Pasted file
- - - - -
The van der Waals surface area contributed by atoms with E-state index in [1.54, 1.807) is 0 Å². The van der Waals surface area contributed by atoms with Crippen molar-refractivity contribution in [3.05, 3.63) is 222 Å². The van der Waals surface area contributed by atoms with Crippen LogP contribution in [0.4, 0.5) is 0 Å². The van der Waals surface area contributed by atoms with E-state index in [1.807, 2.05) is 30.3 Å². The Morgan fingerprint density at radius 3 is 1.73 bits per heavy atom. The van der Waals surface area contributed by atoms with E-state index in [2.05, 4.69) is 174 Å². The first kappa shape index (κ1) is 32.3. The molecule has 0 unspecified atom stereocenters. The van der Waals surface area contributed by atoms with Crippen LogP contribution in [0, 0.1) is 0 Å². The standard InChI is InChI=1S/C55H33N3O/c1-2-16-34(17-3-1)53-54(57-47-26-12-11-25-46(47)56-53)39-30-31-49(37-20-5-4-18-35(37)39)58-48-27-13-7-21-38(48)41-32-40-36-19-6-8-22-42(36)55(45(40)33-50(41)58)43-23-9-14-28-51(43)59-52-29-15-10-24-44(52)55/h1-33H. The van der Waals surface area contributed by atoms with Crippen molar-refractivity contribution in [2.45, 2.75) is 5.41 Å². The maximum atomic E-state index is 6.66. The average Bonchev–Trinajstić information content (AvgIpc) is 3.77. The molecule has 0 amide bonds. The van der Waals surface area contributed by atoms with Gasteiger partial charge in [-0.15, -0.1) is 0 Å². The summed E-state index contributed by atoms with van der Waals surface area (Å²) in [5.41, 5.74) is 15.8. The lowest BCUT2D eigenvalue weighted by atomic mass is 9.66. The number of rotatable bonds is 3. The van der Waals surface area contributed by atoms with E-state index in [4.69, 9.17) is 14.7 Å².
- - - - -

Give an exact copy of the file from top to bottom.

The van der Waals surface area contributed by atoms with E-state index in [1.54, 1.807) is 0 Å². The van der Waals surface area contributed by atoms with Crippen molar-refractivity contribution in [3.05, 3.63) is 222 Å². The van der Waals surface area contributed by atoms with Crippen LogP contribution in [0.4, 0.5) is 0 Å². The van der Waals surface area contributed by atoms with E-state index in [1.807, 2.05) is 30.3 Å². The Morgan fingerprint density at radius 3 is 1.73 bits per heavy atom. The van der Waals surface area contributed by atoms with E-state index in [2.05, 4.69) is 174 Å². The first kappa shape index (κ1) is 32.3. The molecule has 0 unspecified atom stereocenters. The van der Waals surface area contributed by atoms with Crippen LogP contribution in [0, 0.1) is 0 Å². The standard InChI is InChI=1S/C55H33N3O/c1-2-16-34(17-3-1)53-54(57-47-26-12-11-25-46(47)56-53)39-30-31-49(37-20-5-4-18-35(37)39)58-48-27-13-7-21-38(48)41-32-40-36-19-6-8-22-42(36)55(45(40)33-50(41)58)43-23-9-14-28-51(43)59-52-29-15-10-24-44(52)55/h1-33H. The van der Waals surface area contributed by atoms with Crippen molar-refractivity contribution in [2.45, 2.75) is 5.41 Å². The maximum atomic E-state index is 6.66. The average Bonchev–Trinajstić information content (AvgIpc) is 3.77. The molecule has 0 amide bonds. The van der Waals surface area contributed by atoms with Gasteiger partial charge in [-0.15, -0.1) is 0 Å². The summed E-state index contributed by atoms with van der Waals surface area (Å²) in [5.41, 5.74) is 15.8. The lowest BCUT2D eigenvalue weighted by atomic mass is 9.66. The number of rotatable bonds is 3. The van der Waals surface area contributed by atoms with E-state index in [4.69, 9.17) is 14.7 Å².